This course serves as an introduction to quantitative methodology in the social sciences. The methods will primarily apply to political science, but are useful for research in other social sciences such as economics, sociology, and psychology. The goal is for students to come away with the skills needed to quantitatively measure social phenomena, and estimate descriptive and causal relationships between them.
Quantitative social science is difficult. Unlike the ‘hard’ sciences, we rarely have the opportunity to run experiments in controlled lab settings. That means we have to use a variety of techniques and pay close attention to the assumptions underlying our methods. We will be methodologically pluralist in our pursuit of accurate answers to important research questions.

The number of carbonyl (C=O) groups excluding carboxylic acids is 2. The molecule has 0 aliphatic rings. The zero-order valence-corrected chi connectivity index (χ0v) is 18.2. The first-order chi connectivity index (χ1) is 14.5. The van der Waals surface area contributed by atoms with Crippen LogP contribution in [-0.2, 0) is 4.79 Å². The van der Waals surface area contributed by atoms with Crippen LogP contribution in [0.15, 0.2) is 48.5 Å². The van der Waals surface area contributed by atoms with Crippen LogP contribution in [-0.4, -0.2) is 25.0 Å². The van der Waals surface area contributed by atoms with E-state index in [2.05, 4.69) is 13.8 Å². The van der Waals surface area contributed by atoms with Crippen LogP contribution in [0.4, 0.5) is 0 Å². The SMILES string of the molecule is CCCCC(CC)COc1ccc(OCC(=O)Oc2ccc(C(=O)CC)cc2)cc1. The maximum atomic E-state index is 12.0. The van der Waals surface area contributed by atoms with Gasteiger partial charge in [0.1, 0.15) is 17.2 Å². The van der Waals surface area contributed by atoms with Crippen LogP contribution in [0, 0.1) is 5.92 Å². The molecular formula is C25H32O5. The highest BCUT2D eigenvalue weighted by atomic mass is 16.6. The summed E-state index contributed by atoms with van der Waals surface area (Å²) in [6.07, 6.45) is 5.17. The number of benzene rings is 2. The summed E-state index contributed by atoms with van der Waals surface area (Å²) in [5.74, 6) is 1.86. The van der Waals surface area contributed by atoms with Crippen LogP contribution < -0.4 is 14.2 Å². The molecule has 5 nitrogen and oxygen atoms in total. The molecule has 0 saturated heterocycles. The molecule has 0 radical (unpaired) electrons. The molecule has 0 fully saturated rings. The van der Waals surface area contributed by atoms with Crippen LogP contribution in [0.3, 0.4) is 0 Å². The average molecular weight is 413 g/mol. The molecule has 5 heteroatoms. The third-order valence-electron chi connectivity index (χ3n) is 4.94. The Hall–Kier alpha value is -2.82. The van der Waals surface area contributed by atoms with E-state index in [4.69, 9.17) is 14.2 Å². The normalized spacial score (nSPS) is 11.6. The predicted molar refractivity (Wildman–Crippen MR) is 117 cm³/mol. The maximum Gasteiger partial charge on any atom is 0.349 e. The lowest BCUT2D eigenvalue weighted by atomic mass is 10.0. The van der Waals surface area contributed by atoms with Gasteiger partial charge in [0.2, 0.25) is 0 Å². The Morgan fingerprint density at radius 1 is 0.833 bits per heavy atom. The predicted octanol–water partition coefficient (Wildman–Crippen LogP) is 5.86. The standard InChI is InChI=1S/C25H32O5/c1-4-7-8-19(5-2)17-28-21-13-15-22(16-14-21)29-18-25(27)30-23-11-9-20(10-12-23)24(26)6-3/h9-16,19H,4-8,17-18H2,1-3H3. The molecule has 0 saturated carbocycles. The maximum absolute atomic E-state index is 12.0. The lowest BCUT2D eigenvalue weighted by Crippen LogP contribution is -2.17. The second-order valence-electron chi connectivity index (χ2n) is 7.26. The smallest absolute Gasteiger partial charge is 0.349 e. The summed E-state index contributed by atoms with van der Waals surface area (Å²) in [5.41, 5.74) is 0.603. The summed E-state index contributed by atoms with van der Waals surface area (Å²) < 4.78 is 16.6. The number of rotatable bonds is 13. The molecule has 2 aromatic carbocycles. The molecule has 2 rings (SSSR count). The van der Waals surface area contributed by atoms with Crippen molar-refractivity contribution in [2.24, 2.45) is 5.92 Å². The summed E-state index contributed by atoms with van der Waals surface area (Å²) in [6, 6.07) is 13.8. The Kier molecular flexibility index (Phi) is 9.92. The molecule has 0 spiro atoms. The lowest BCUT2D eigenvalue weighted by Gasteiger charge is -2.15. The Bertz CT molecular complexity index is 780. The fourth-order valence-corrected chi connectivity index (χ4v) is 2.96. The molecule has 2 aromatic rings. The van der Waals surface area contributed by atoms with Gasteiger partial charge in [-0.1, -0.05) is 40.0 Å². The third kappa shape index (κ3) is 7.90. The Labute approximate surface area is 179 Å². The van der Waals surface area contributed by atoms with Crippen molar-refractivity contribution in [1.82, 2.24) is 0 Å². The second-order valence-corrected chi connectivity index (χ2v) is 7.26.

We will learn about probability and statistics: distributions and samples of variables, and the relationships between them. Mostly in lab, we will also learn about computation: how to summarize data from the real world. We will use the free programs R and RStudio. If possible, bring both a computer and a notepad to lecture and lab.
Social science methods are often best learned during the research process. In this course, we will not only learn concepts; we will learn how to learn methods on our own—how to ask about and Google for methods information.